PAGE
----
February 1, 2012

Contract Award: Northrop Grumman to provide its Battlefield Airborne Communications Node for two U.S. Air Force Global Hawks

News Report

As announced in a recent press release, the U.S. Air Force has awarded Northrop Grumman a $47.2 million contract for the purchase and integration of two more Battlefield Airborne Communications Node (BACN) payloads on two existing Block 20 Global Hawk aircraft.

After the BACN payloads have been integrated on the Block 20 Global Hawks, the aircraft will be designated as USAF EQ-4B unmanned systems, providing long endurance and high persistence gateway capabilities.

The Technology

In theater operations, mountainous terrain inhibited line-of-sight communications; diverse weapon systems were unable to communicate with each other; each operating unit could see only a limited set of the complete picture. BACN bridges the gaps between those systems, enabling essential situational awareness from small ground units in contact up to the highest command levels.

BACN is a high-altitude, airborne communications and information gateway system that maintains operational communications support 24 hours a day, seven days a week. The persistent connectivity that BACN provides improves situational awareness and enables better coordination between forward-edge warfighters and commanders. BACN bridges and extends voice communications and battlespace awareness information from numerous sources using a suite of computers and radio systems.

BACN’s Airborne Executive Processor (AEP) enables a persistent Gateway in the sky that receives, bridges, and distributes communication among all participants in a battle. BACN’s AEP provides translator and gateway interfaces among all supported communications systems, and forwards knowledge-based intelligence information to the Global Information Grid. By controlling the AEP via a ground station, BACN becomes radio agnostic, platform agnostic, and un-tethered.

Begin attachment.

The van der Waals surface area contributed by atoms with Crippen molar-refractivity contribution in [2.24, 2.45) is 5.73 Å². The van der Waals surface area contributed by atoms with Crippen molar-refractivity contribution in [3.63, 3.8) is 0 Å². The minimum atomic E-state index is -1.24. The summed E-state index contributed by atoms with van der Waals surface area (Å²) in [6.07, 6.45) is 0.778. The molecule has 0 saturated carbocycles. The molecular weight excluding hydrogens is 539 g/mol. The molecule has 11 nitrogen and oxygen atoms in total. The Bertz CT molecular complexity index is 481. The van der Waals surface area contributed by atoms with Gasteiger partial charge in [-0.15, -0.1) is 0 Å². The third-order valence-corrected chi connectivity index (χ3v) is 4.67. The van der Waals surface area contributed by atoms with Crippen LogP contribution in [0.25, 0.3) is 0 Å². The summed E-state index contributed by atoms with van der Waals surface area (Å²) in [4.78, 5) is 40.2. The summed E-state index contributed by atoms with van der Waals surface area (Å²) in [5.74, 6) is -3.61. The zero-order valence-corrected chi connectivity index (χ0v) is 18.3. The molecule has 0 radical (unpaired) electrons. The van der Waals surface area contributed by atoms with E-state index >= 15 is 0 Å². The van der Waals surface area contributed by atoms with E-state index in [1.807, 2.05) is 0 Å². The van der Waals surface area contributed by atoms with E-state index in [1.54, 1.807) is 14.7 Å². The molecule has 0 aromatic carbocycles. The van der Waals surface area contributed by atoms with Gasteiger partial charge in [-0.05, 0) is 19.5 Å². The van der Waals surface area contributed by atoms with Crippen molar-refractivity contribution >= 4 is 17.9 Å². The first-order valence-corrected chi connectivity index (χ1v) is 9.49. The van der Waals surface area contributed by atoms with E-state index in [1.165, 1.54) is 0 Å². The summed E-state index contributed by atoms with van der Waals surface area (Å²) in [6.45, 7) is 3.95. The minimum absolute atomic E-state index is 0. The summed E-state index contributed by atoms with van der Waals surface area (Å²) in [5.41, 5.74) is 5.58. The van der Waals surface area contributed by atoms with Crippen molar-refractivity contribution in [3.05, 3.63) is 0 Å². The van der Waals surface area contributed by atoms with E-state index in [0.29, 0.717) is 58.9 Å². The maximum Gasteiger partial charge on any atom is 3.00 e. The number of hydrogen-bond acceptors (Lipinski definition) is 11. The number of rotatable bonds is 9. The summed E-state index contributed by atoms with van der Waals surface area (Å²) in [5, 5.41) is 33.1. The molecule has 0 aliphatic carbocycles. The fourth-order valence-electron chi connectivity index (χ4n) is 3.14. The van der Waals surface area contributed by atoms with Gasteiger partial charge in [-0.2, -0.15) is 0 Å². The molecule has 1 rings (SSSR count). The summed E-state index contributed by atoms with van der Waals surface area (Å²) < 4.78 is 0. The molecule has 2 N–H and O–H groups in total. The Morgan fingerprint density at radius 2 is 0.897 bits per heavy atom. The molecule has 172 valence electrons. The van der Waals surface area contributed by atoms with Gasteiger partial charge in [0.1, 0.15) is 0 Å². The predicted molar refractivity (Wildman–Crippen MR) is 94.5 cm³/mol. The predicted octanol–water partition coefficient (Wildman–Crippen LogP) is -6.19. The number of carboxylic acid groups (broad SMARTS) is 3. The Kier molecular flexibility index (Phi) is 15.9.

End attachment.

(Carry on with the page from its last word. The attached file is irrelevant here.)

"The addition of two more BACN systems on Global Hawks will decisively enhance the required 24/7 gateway capability," said Claude Hashem, vice president of the network communications systems business at Northrop Grumman's Information Systems sector. "The EQ-4B unmanned systems will continue to provide long endurance and unsurpassed communications persistence to our warfighters."

"This latest award continues the BACN program tradition of delivering new capability on compressed timelines that meets the operational needs," said Steve Zell, Northrop Grumman BACN program director.

The Context

BACN is not a new idea for the air force. Nine years ago, realizing that every aerial battlefield in the past few decades has featured several KC-135 tankers circling, waiting to refuel a thirsty warplane, the U.S. Air Force gave the tankers an additional job. By adding a few hundred kilograms of electronics mounted on a cargo pallet, which KC-135s are equipped to handle, the tanker was turned into a node in an aerial communications network. This solved the problem of how to connect warplanes to the battlefield when those planes do not have satellite communications capability. The system, called ROBE (Roll-On Beyond-line-of-sight Enhancement) was particularly useful in a mountainous area like Afghanistan.

Based on the lessons learned achieved with ROBE, in 2005 the U.S. Air Force introduced the BACN as a technology demonstrator to provide interlink between aircraft in a single battle area. Northrop Grumman was the prime contractor for the development, fielding and maintenance of the BACN system. The company was awarded the first BACN contract in April 2005 by the U.S. Air Force Electronic Systems Center, Hanscom Air Force Base, Mass.

The BACN program has received a number of accolades over the past year. U.S. DoD and the National Defense Industrial Association selected the BACN Joint Urgent Operational Need program to receive one of the Top 5 DoD Program Awards, which are given annually for excellence in systems engineering. BACN also was honored with the Weapon Systems Award from the Order of Daedalians, a national fraternity of military pilots, and the 2010 Network Centric Warfare Award for Outstanding Achievement from a Defense Industry Partner, by the Institute for Defense and Government Advancement.

During the last three years, U.S. Air Force has been using business jets (the 44 ton BD 700) and specially equipped RQ-4B Global Hawk UAVs to act as communications relay stations over Afghanistan by using the BACN equipment. This allowed ground troops to not only talk to others farther away, but also enables ground troops to quickly connect with warplanes overhead.

References: Northrop Grumman (1,2), Strategypage (3), SpaceWar (4)

No comments:

Post a Comment